NEW YORK — As giant media congloms prowl for cash, Rupert Murdoch’s News Corp. may just get down to business on a sale of the Los Angeles Dodgers.
Murdoch said publicly last year he’d sell the team for the right price but wasn’t then — and still isn’t –engaged in any formal negotiations. But as News Corp. prepares for a second run at DirecTV, speculation has intensified on Wall Street that the company may look to unload the team in coming months.
News Corp. bought the Dodgers in 1998 for just over $300 million as a West Coast pillar for regional sports channel Fox Sports Net. Today, the team would fetch more — anywhere between $350 million and $500 million. Insiders stress that’s still small potatoes considering DirecTV’s $5 billion or so purchase price.
But cash is cash. While News Corp. has more in the bank than many of its peers, it’s not yet clear if Liberty Media, a major investor in the losing offer for DirecTV the first time around, will join News Corp. again to help defray the cost.
A push to sell the Dodgers would be par for the course in the media biz just now. Walt Disney is looking to sell World Series champs the Anaheim Angels and hockey’s the Mighty Ducks. AOL Time Warner may unload baseball’s Atlanta Braves, the Atlanta Hawks basketball team and the Atlanta Thrashers hockey team.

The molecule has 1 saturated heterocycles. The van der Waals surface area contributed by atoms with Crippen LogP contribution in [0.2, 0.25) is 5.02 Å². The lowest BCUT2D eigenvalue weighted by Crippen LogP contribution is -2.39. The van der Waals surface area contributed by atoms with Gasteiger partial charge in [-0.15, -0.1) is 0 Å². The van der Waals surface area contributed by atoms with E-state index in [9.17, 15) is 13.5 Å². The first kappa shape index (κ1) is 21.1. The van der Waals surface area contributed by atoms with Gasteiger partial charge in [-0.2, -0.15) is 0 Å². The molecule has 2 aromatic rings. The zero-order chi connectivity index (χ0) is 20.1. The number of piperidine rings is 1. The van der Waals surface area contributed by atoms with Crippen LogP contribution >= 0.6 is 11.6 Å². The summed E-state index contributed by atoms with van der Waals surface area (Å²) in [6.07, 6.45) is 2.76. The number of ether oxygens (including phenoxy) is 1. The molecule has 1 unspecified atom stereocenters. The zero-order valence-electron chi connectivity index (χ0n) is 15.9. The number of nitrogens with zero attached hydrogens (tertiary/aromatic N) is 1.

In all three cases, execs have deemed the sports franchises non-core. They’re fun to own when times are good and when companies, like News Corp., are looking to jump-start strategic projects. But teams become expensive hobbies when stocks tank, cash is scarce, and Wall Streeters push management to focus.
News Corp. spokesman Andrew Butcher declined to comment Sunday evening on a potential sale. People close to the company said there are no talks ongoing and no immediate plans to start them, but they stressed again that News Corp. would sell in a second if the right offer came along.
There’s no one obvious buyer either, although a consortium of local players the likeliest scenario.
Some note that Dodger Stadium, while a terrific venue, lacks some of the revenue-producing features of other stadiums and might have to be revamped. Also, it’s not clear if television rights, which News Corp. and Fox probably want to keep, could be a stumbling block for a potential buyer.
Formal talks would require notification of baseball commissioner Bud Selig.